Information for Patients

Searching for a donor

If your doctor has decided that a bone marrow transplant is the best option for you, he/she will need to start a search for the most suitable donor.

For the transplant to have any real chance of succeeding, your tissue type must exactly match that of the donor. The most suitable donor for a bone marrow transplant is a fully matched family member, but only around one person in three has such a donor.

Your transplant doctor and treatment team will start a family search for a donor, beginning with your siblings. If a suitable donor is not found in your family, the next step is to start a search through ABMDR for an unrelated donor or cord blood unit.

Finding a match

ABMDR needs to know some information about you in order to start a search. This includes your tissue and blood type, as well as your name and date of birth. Your transplant team will provide us with this information.

Your tissue type is used to check how closely your cells match the potential donor’s cells. The closer the tissue type match, the better the chance of a successful transplant.

International searches

Around 80% of Australian patients will find that their best match is an overseas donor. Although we don’t charge Australian patients for our services, when we search overseas registries for a donor, we incur various fees. For example, overseas laboratories will charge us to test samples taken from potential donors; or international registries will charge to collect cells from a donor in their country. These costs must be covered, and ABMDR has an agreement with Australian governments to pay these costs for eligible patients, within certain limits.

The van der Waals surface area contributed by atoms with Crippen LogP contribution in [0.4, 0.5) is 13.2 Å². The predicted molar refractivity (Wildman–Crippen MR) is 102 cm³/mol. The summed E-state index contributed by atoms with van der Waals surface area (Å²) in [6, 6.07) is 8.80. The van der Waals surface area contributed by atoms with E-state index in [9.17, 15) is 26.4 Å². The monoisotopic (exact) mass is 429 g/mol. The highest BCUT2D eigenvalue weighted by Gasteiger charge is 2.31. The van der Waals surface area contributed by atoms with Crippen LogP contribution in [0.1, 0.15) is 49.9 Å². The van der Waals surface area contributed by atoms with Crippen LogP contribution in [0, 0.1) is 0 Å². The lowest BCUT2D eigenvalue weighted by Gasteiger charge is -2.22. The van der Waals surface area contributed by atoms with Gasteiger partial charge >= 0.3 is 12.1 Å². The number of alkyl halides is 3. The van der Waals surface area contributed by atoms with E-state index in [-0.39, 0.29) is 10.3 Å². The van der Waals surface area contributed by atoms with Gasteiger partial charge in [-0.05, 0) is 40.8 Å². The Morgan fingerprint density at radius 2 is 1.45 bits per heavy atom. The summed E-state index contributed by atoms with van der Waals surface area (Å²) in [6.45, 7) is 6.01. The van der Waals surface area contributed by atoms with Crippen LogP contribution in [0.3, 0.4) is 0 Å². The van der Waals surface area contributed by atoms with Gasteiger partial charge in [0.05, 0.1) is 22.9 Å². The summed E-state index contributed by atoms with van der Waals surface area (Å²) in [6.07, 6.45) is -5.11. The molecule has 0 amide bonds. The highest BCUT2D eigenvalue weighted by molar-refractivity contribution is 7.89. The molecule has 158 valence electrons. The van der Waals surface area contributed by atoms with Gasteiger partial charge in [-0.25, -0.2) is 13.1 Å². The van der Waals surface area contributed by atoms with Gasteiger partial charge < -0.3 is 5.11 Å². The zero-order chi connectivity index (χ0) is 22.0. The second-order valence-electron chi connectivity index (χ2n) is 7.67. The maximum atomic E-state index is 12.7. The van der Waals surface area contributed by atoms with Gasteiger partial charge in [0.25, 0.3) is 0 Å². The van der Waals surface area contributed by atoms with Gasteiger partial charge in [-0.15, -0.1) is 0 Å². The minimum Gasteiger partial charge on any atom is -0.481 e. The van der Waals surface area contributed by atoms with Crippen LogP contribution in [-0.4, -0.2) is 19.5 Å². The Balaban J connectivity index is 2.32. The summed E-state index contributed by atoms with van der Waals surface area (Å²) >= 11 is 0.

Who is eligible?

To be eligible, patients must meet the following criteria:

  1. They are being treated by a transplant physician at an accredited Australian hospital
  2. A blood stem cell transplant is an approved treatment for their condition
  3. They reside in Australia
  4. Their most suitable donor is likely to be found overseas, and
  5. They hold a current, unconditional Medicare card.

Note that patients who are otherwise eligible but do not hold a current, unconditional Medicare card can make alternative payment arrangements through their transplant hospital, insurer or third parties, to cover any fees incurred by ABMDR.

How much is covered?

During the donor search phase, when potential donors are being tested and screened to identify the most suitable match, the maximum amount that ABMDR can be reimbursed by Australian governments is $12,000 per eligible patient. This is the patient’s ‘lifetime’ allocation and applies regardless of whether the potential donors are related to the patient or not. This amount is sufficient to ensure that ABMDR can comprehensively search overseas registries for the most suitable donor.

For example, ABMDR incurs $4,000 in fees testing a patient’s sibling living overseas, which results in a transplant. However, a year later the patient relapses and requires another transplant from an unrelated donor. ABMDR can then incur up to $8,000 in fees to identify the most suitable unrelated donor living overseas.

In addition, the donation and transportation costs are also covered for eligible patients. This includes the fees incurred when the most suitable donor makes their blood stem cell donation overseas and the cells are transported to Australia; or, alternatively, the costs involved in having the overseas donor travel to Australia to make the donation. There is no limit that applies to these fees.

How do patients apply?

There is nothing that you need to do – your transplant team will make all the necessary arrangements with ABMDR on your behalf.

More information can be found on the Commonwealth’s Department of Health website.